His chest hair abraded her nipples, his erection pressed hard against her belly.

Trace evidence on the body includes fibers and microscopic debris under the fingernails and adhering to blood and to abraded skin and hair.

She grasped his shoulders then, moving her legs, reveling in the abrasive feel of his hair roughened skin against the softness of her thighs.

Round the corner of the narrow street there came rushing a brace of whining dogs with tails tucked under their legs, and after them a white-faced burgher, with outstretched hands and wide-spread fingers, his hair all abristle and his eyes glinting back from one shoulder to the other, as though some great terror were at his very heels.

Roman catholic apostolic church, conserved in Calcata, were deserving of simple hyperduly or of the fourth degree of latria accorded to the abscission of such divine excrescences as hair and toenails.

By comparing many different hairs, it was evident that the glands first absorb the carbonate, and that the effect thus produced travels down the hairs from cell to cell.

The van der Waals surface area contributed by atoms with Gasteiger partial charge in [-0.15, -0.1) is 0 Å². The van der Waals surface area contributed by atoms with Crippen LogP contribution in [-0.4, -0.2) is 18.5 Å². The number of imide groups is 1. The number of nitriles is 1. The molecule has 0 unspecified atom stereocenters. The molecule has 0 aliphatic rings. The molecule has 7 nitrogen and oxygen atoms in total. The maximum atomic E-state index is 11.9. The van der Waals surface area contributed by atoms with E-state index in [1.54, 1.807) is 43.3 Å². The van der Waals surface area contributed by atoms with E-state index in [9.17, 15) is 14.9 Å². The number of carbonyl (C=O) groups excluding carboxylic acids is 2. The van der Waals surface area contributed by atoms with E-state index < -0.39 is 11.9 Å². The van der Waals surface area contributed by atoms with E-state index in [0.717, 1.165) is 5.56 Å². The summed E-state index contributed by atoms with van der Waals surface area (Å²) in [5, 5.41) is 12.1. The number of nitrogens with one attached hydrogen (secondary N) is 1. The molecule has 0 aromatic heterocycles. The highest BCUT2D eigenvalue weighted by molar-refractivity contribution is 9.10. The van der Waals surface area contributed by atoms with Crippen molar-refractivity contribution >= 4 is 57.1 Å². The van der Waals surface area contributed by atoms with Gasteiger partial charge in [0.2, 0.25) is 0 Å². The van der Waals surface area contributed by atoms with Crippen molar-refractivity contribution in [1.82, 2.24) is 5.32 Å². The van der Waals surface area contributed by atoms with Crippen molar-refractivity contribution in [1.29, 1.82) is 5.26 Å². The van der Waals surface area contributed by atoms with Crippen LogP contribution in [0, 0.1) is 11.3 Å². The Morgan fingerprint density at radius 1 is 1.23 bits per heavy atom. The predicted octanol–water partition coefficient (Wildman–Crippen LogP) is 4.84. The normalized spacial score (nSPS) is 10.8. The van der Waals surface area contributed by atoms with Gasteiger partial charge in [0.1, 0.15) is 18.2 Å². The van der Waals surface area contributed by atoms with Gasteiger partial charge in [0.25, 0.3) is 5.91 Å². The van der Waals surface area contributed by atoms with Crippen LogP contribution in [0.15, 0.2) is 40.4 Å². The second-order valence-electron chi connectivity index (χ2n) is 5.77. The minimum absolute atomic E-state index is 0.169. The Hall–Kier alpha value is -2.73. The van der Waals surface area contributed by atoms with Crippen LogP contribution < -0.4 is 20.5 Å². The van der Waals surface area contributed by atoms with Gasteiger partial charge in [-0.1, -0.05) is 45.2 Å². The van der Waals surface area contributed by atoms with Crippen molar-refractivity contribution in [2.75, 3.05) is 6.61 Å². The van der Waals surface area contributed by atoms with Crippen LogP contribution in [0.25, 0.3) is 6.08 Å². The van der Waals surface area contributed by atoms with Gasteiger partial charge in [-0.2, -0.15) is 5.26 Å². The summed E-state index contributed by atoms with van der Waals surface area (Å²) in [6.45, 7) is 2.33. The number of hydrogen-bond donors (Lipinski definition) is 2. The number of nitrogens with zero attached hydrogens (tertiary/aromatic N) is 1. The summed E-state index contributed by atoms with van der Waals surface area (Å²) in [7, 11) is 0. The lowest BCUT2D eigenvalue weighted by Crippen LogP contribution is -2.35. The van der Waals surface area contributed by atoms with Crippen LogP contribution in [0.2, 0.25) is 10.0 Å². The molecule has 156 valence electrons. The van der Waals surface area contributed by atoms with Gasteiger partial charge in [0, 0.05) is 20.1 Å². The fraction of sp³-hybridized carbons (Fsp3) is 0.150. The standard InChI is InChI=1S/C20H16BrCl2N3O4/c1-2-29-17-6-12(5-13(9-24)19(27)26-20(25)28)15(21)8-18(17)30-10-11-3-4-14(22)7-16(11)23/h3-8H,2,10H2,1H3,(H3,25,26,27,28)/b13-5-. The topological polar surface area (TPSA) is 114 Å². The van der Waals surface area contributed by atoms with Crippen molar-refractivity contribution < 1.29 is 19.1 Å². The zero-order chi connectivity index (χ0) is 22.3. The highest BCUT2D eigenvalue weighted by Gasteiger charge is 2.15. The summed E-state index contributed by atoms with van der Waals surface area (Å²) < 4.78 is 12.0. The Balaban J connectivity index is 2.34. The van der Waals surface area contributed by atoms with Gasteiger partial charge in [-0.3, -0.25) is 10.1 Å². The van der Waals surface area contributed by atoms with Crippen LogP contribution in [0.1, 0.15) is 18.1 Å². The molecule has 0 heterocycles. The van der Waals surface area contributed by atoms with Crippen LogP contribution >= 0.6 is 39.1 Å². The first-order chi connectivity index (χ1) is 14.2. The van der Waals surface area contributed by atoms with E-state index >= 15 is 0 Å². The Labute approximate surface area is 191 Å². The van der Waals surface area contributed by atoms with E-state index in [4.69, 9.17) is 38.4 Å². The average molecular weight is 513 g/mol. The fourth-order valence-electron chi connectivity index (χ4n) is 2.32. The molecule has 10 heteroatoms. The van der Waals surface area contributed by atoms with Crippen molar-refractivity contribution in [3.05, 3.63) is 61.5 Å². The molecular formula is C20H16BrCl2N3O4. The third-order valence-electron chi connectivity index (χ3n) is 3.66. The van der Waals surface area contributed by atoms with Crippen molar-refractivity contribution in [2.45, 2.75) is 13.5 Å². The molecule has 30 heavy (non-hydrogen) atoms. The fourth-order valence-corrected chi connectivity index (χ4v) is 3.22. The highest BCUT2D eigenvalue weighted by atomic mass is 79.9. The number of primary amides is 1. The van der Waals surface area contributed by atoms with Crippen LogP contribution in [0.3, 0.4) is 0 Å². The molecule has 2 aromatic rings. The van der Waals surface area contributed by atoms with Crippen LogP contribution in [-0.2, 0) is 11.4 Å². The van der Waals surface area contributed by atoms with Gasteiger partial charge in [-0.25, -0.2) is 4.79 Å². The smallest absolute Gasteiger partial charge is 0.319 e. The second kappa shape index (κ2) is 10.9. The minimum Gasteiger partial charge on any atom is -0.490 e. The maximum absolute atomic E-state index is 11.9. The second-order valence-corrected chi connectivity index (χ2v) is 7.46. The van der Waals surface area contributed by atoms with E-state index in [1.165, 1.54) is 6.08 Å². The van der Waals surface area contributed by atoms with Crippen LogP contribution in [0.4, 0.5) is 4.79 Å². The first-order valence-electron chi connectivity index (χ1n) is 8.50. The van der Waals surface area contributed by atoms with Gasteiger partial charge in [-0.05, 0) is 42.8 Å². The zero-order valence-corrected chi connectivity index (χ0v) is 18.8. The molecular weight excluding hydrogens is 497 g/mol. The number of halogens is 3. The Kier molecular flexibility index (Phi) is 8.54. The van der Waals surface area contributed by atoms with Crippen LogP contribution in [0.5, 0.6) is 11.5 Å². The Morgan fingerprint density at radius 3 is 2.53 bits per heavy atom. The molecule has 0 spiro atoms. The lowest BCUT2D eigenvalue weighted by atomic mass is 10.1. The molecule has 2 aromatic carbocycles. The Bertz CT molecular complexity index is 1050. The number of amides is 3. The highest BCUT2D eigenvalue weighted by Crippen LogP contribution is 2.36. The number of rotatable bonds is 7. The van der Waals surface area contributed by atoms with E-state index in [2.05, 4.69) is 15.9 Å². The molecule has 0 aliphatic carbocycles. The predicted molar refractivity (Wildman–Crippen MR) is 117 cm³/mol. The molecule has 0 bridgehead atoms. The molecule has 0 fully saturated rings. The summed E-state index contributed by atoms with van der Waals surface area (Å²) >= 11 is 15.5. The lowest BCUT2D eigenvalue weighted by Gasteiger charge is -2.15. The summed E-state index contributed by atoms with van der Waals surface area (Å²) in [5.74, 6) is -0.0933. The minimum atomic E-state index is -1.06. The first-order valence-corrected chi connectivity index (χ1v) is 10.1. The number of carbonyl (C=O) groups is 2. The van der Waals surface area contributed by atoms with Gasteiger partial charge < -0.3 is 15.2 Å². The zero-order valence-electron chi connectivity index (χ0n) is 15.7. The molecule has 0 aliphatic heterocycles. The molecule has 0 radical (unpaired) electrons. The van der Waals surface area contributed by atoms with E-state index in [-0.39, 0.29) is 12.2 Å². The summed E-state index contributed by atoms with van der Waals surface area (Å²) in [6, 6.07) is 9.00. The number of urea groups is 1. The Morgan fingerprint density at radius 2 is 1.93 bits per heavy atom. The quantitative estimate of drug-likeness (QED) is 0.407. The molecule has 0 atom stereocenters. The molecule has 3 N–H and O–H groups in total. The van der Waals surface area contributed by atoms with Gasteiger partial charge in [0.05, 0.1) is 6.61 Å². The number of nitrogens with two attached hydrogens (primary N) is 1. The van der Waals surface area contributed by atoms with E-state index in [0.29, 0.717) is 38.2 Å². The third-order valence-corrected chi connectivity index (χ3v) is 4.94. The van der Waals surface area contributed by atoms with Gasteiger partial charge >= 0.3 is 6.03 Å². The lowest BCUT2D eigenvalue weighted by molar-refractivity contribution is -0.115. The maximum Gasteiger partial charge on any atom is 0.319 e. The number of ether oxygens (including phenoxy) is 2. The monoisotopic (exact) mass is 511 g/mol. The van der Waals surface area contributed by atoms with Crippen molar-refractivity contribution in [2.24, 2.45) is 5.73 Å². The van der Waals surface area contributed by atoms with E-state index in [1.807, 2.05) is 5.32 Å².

Vuitton clutch hung from her elbow and she pushed an expensive Bertini stroller accessorized with an infant whose blond hair matched her own.

She was always so self-contained, so immaculate, so perfectly poised and turned out that his need to see her with her mouth swollen after love, her hair tangled by his fingers, her eyes languorous and heavy, her breathing quickened, sharp and desirous, was sometimes so great that he ached to reach out and take hold of her.

He looked down on her still, white face and bright hair, and he felt his heart contract with pain to see them darken ever so faintly and beautifully under the brilliant operating light, rich in actinic rays.

The hair was so acutely sensitive that the slightest touch occasioned severe pain at the roots.

In one instance a young man had slept so close to his camp-fire that the hair from one side of his head was singed completely away, giving him an appearance so strange that he was promptly given a nickname of twenty or more consonant sounds, which, translated, meant: The Man Who is Half Old Because He Is Half Bald--an appellation acutely resented by the young person concerned, who was rather vain and something of a favourite among the girls.

Her adamantine chain mail was a glossy black, her long white hair neatly braided.